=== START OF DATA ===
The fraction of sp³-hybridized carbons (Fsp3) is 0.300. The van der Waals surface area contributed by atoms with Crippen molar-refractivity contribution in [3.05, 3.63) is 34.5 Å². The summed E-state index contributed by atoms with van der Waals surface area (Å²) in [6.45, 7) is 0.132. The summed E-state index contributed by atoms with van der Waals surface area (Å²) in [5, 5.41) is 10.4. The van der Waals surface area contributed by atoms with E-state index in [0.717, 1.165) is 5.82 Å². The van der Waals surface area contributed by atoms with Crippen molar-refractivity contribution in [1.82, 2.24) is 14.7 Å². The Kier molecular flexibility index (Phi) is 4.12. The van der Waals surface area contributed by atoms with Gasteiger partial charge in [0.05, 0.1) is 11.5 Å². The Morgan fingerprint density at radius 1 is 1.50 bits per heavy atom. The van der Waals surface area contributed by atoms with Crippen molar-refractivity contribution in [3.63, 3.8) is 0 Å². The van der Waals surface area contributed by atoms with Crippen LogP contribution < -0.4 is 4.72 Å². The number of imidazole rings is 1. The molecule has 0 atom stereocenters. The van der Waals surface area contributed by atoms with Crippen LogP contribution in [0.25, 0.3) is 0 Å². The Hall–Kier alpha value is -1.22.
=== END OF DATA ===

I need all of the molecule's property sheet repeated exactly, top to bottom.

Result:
The fraction of sp³-hybridized carbons (Fsp3) is 0.300. The van der Waals surface area contributed by atoms with Crippen molar-refractivity contribution in [3.05, 3.63) is 34.5 Å². The summed E-state index contributed by atoms with van der Waals surface area (Å²) in [6.45, 7) is 0.132. The summed E-state index contributed by atoms with van der Waals surface area (Å²) in [5, 5.41) is 10.4. The van der Waals surface area contributed by atoms with E-state index in [0.717, 1.165) is 5.82 Å². The van der Waals surface area contributed by atoms with Crippen molar-refractivity contribution in [1.82, 2.24) is 14.7 Å². The Kier molecular flexibility index (Phi) is 4.12. The van der Waals surface area contributed by atoms with Gasteiger partial charge in [0.05, 0.1) is 11.5 Å². The Morgan fingerprint density at radius 1 is 1.50 bits per heavy atom. The van der Waals surface area contributed by atoms with Crippen molar-refractivity contribution in [3.63, 3.8) is 0 Å². The van der Waals surface area contributed by atoms with Crippen LogP contribution < -0.4 is 4.72 Å². The number of imidazole rings is 1. The molecule has 0 atom stereocenters. The van der Waals surface area contributed by atoms with Crippen LogP contribution in [0.25, 0.3) is 0 Å². The Hall–Kier alpha value is -1.22.